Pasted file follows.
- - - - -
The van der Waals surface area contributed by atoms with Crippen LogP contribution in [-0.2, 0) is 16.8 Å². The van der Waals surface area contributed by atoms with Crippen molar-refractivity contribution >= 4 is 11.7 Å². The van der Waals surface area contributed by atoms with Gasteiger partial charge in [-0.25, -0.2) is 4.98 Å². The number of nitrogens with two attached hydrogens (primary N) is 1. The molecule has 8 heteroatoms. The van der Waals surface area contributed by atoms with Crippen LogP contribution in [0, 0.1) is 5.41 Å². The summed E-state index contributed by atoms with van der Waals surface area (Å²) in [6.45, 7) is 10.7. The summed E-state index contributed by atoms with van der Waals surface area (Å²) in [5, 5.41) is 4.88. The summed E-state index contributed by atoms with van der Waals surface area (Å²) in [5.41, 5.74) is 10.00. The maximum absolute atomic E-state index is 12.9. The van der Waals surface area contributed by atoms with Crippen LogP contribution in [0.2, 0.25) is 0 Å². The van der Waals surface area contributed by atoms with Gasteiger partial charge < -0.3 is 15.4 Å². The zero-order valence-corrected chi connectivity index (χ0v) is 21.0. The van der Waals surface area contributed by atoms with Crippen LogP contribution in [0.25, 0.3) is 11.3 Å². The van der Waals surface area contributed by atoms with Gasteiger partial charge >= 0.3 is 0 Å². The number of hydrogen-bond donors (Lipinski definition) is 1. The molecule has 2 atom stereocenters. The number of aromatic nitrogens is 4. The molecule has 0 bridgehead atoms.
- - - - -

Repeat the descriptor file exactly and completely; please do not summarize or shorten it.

The van der Waals surface area contributed by atoms with Crippen LogP contribution in [-0.2, 0) is 16.8 Å². The van der Waals surface area contributed by atoms with Crippen molar-refractivity contribution >= 4 is 11.7 Å². The van der Waals surface area contributed by atoms with Gasteiger partial charge in [-0.25, -0.2) is 4.98 Å². The number of nitrogens with two attached hydrogens (primary N) is 1. The molecule has 8 heteroatoms. The van der Waals surface area contributed by atoms with Crippen LogP contribution in [0, 0.1) is 5.41 Å². The summed E-state index contributed by atoms with van der Waals surface area (Å²) in [6.45, 7) is 10.7. The summed E-state index contributed by atoms with van der Waals surface area (Å²) in [5, 5.41) is 4.88. The summed E-state index contributed by atoms with van der Waals surface area (Å²) in [5.41, 5.74) is 10.00. The maximum absolute atomic E-state index is 12.9. The van der Waals surface area contributed by atoms with Crippen LogP contribution in [0.2, 0.25) is 0 Å². The van der Waals surface area contributed by atoms with Gasteiger partial charge < -0.3 is 15.4 Å². The zero-order valence-corrected chi connectivity index (χ0v) is 21.0. The van der Waals surface area contributed by atoms with Crippen LogP contribution in [0.25, 0.3) is 11.3 Å². The van der Waals surface area contributed by atoms with Gasteiger partial charge >= 0.3 is 0 Å². The number of hydrogen-bond donors (Lipinski definition) is 1. The molecule has 2 atom stereocenters. The number of aromatic nitrogens is 4. The molecule has 0 bridgehead atoms.